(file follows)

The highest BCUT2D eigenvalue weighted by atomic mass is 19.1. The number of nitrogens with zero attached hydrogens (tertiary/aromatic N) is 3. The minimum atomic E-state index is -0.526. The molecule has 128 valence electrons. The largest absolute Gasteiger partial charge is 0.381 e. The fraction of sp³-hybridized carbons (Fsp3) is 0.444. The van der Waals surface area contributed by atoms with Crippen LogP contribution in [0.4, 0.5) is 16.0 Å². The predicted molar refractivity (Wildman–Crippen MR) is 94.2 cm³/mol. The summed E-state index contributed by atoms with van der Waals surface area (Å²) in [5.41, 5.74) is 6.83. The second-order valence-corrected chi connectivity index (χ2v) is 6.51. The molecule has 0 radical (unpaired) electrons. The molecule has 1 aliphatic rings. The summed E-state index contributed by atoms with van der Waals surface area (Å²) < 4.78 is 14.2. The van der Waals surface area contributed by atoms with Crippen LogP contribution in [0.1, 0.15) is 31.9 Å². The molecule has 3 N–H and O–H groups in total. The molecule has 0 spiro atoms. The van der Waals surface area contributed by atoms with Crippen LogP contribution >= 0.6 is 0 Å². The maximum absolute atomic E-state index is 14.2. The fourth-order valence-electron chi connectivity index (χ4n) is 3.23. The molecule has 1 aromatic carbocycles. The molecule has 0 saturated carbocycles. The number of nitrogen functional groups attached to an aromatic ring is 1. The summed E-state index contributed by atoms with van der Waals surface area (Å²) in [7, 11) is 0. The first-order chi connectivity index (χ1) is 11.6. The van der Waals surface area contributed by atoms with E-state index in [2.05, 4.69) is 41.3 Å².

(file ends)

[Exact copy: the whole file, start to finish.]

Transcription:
The highest BCUT2D eigenvalue weighted by atomic mass is 19.1. The number of nitrogens with zero attached hydrogens (tertiary/aromatic N) is 3. The minimum atomic E-state index is -0.526. The molecule has 128 valence electrons. The largest absolute Gasteiger partial charge is 0.381 e. The fraction of sp³-hybridized carbons (Fsp3) is 0.444. The van der Waals surface area contributed by atoms with Crippen LogP contribution in [0.4, 0.5) is 16.0 Å². The predicted molar refractivity (Wildman–Crippen MR) is 94.2 cm³/mol. The summed E-state index contributed by atoms with van der Waals surface area (Å²) in [5.41, 5.74) is 6.83. The second-order valence-corrected chi connectivity index (χ2v) is 6.51. The molecule has 0 radical (unpaired) electrons. The molecule has 1 aliphatic rings. The summed E-state index contributed by atoms with van der Waals surface area (Å²) < 4.78 is 14.2. The van der Waals surface area contributed by atoms with Crippen LogP contribution in [0.1, 0.15) is 31.9 Å². The molecule has 3 N–H and O–H groups in total. The molecule has 0 spiro atoms. The van der Waals surface area contributed by atoms with Crippen LogP contribution >= 0.6 is 0 Å². The maximum absolute atomic E-state index is 14.2. The fourth-order valence-electron chi connectivity index (χ4n) is 3.23. The molecule has 1 aromatic carbocycles. The molecule has 0 saturated carbocycles. The number of nitrogen functional groups attached to an aromatic ring is 1. The summed E-state index contributed by atoms with van der Waals surface area (Å²) in [7, 11) is 0. The first-order chi connectivity index (χ1) is 11.6. The van der Waals surface area contributed by atoms with E-state index in [2.05, 4.69) is 41.3 Å².